Planning Considerations for an Established Business
Owners of established businesses sometimes need a little (or even not so little) push to get into business planning. When you’re starting a venture, creating a business plan feels essential. You need all the answers to the questions at your fingertips when bankers, investors or others ask you for details, so you write a plan — or at least feel pangs of guilt if you didn’t.
But after your company is up and running, you can easily shove business planning to the back burner. Putting out daily fires trumps all other activities, and the thought of setting aside time to update or write a business plan begins to seem like an optional luxury. If business is going okay, why plan to change what’s working?
Here’s why: If you’re not fine-tuning your business to meet the realities of today and the forecasts for tomorrow, you’re apt to get overtaken — by technology, by competition, by market conditions, and by the changing world around you. Never has that been truer than today. Companies without a process in place to respond quickly and strategically often find themselves out of business.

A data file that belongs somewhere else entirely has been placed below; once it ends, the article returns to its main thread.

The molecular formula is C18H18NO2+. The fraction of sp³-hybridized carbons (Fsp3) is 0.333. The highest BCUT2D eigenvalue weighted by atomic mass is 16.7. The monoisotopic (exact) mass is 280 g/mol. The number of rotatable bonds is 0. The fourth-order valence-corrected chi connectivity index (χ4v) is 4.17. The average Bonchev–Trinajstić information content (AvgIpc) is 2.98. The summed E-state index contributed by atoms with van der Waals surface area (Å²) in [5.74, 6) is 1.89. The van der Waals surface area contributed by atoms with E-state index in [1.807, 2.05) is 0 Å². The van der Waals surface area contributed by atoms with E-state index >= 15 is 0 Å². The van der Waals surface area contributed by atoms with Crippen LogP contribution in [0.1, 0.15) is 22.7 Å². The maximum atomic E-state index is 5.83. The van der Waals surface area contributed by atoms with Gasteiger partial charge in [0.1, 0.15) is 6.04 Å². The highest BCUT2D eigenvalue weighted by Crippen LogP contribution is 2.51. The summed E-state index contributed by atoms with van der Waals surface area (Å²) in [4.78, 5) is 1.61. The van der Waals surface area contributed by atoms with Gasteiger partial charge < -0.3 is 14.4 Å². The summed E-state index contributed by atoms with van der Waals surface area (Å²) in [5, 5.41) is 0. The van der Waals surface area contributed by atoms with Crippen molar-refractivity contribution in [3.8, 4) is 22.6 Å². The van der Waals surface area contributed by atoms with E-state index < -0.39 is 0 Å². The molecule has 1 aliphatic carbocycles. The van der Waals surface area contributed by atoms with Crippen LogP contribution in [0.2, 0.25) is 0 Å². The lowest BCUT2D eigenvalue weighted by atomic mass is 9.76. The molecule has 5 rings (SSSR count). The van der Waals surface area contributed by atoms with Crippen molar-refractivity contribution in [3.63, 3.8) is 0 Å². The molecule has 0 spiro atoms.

Whether you want to grow, seek financing, prepare for a sale, or plot a business turnaround, this chapter can help you take stock of your business situation today so that you can develop a plan that steers you clear of trouble and toward opportunity in the days and years ahead.
If your established business doesn’t have a business plan, you’re on a trip without a road map, and that’s reason enough to start writing one today. Odds are you already have a plan, but it needs to be updated. If your business is like most established businesses, you’re getting ready to write or rewrite your business plan to address one of the following, pressing situations:
You’re raising capital or seeking new rounds of financing.
You’re positioning yourself for a sale or merger.
You’re preparing for business expansion.
You’re working to overcome business downturns or disruptions.